Back on dry land

I should probably start by apologising for my recent silence. You may have been wondering if I had been lost overboard during our Indian Ocean crossing given the supreme amount of blogs written by Alex compared to the meagre amount (well, none) written by me. I’m sure you’ve been sick with worry about me! Please, worry no more – I am alive and well!

We arrived in Rodrigues a few days ago and never have I been happier to set foot on dry land. I’ve been walking around with a new and bountiful lease of life. The world seems better somehow – brighter, cleaner and generally more pleasant than I remember it. In all honesty, I had forgotten that it was possible to get this much enjoyment out of life. Of course escaping from a deathly cyclone probably has something to do with my enlightened feelings, but mainly my intense happiness comes from being away from the unforgiving high seas.

This recent passage was a very difficult one for me. It turns out that my initial excitement in Indonesia of “having gotten over my sea-sickness” was completely unfounded. The seas in Indonesia were so wonderfully calm and the stark contrast of the reputably-lumpy Indian Ocean meant that I spent most of the passage in a prostrate position feeling very sorry for myself. I had very little energy or motivation for blog writing and anything I would have posted would undoubtedly have been very negative. I must admit that I did, in fact, write a blog towards the end of our passage but it ended up turning into an outlet for venting my frustrations. It’s actually quite hilarious to read back as it clearly demonstrates the psychotic episode of a woman going completely insane. In the end I decided not to post it for risk of sounding too negatively opinionated about the sea. I hope you can forgive me.

The good news is that we are now safely in Rodrigues and refuelling our energy reserves. The island is charming. It has a relaxed Caribbean feel alongside tasty French desserts. We went for our first snorkel yesterday and today we hope to rent a scooter and do a spot of sight-seeing. Apparently there is a lot of interesting endemic wildlife here along with some impressive cave networks, which I’m very much looking forward to seeing.

Most of our boat jobs have been completed and we are ready to head back to sea once the time is right. We are keeping a close eye on the weather and assuming there are no major changes we hope to continue on to Madagascar on Wednesday morning. In the meantime, I am doing my best to repress the memories I have of the Indian Ocean so that I can bring myself to board Bob once again and head back to sea. It would be unfortunate for Rodrigues to acquire itself an illegal immigrant.

Setting anchor in Port Mathurin, Rodrigues.

A local fisherman on the edge of the reef outside of the main town.

Change of Plans

Sitting out in the middle of the Indian Ocean with a storm bearing down on us, just holding our breath and hoping it will go away. The forecast models still can’t agree on where this cyclone is going to go or what it’s going to do. Some say it’ll go West and sit over Northern Madagascar. Others say that it’ll go South and cut across our track about 400 miles to the West of us. Either way, we’re faced with sitting out here for four more days, doing nothing except watching films, reading books and trying not to be too nervous. There is an alternative though. Rodrigues Island lies 500 miles to the South West. That’s four and a bit days of sailing. It is also far enough East that none of the forecast tracks hit it and it would leave us no further from our destination in Madagascar than if we had simply stayed put. We’re tired and haven’t had a fun time of our Indian Ocean crossing. We’ve had relentless squalls for the past week and before that winds dead astern and sloppy seas. The lure of land is strong. So, we’ve decided to change our plan and head for Rodrigues. We have set sail and are now making 5.5kts South West under a triple-reefed mainsail and a little sliver of genoa. It’s pretty rough but Bob is handling things very well.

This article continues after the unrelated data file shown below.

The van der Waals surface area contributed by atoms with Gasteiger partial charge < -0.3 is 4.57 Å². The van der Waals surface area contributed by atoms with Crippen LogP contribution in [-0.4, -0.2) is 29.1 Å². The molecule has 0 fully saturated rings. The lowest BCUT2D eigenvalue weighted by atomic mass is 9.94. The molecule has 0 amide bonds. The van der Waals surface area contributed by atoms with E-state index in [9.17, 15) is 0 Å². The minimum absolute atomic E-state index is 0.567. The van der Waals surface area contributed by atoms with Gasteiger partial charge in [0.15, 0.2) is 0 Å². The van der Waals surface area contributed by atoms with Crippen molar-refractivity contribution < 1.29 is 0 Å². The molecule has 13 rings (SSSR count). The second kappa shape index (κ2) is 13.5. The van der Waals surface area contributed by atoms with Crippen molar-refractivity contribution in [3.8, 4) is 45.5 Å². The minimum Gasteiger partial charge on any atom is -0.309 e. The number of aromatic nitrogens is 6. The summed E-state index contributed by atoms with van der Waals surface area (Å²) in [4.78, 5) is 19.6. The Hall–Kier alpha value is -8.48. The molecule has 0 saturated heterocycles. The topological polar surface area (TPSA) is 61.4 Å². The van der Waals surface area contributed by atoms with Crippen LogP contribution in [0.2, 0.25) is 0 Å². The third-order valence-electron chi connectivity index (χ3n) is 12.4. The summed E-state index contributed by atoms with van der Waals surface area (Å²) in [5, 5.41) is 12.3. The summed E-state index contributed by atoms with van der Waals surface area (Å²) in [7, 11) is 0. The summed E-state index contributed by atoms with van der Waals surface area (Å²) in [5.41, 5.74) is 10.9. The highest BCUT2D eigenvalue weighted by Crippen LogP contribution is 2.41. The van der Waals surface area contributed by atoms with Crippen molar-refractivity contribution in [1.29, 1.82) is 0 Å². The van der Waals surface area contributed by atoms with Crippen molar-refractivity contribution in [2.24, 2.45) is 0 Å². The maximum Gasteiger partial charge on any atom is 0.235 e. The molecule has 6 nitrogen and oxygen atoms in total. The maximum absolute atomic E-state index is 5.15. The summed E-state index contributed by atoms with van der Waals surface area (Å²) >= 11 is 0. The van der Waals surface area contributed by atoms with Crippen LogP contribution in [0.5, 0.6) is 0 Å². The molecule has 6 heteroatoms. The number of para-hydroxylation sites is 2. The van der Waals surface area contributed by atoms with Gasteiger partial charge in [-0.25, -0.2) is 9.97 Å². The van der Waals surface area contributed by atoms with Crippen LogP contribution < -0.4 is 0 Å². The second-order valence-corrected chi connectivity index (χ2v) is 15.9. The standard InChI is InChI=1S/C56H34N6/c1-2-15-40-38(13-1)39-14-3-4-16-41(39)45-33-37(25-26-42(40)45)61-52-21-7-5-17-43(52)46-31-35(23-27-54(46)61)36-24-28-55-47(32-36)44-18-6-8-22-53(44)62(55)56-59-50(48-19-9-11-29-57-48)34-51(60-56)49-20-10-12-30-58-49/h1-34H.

Since we’ve decided to make landfall earlier than expected we can afford to be a little more opulent with our supplies. So this morning I decided to make bacon and egg sandwiches for breakfast, with jus de baked beans. I managed Sarah’s sandwich successfully, but it was too much to expect to be able to pull off a second performance without a hitch. At the critical moment, just as the sandwich was being converted from a menagerie of parts into something of beauty and elegance; just as the bacon had been laid onto the toast but had not yet adhered to it with the aid of a liberal smearing of mayonnaise, a particularly large wave re-distributed my sandwich impressively. One bit of bacon was hurled across the cabin and slid down the side of the portable generator. The other bit of bacon landed on the floor and became one with the hairball in the corner. The mayonnaise on the toast worked beautifully as a glue, adhering it to the side of the companionway stairs. The beans, thank Neptune, we’re still safely contained in the pot on the stove. I picked up the pieces, and through careful timing with the swells managed to reconstruct the sandwich. There were some distinctly unusual textural aspects but overall I was determined to enjoy it. Sarah, meanwhile, having eaten and enjoyed her un-molested sandwich, proceeded to laugh at me. I couldn’t help but laugh along with her.

So that’s life on Bob, as we bob around out here trying to dodge cyclones. There’s another tropical depression to our North East that we need to be careful of in addition to the one we’re really concerned about. The French meteorologists on Reunion Island think it won’t amount to much but we don’t want to take any chances. It feels good to be sailing away from these things rather than just sitting like the proverbial duck with our fingers crossed.


Officially the Indian Ocean cyclone season starts in November. This year, apparently, it’s spot-on!

We got an email yesterday. To paraphrase:
“I hate to be the bearer of bad news but there’s a cyclone forming and you’re headed right for it.”


I downloaded a weather chart via the satellite phone and discovered that he wasn’t exaggerating. Our projected course took us directly into the centre of a nasty-looking storm.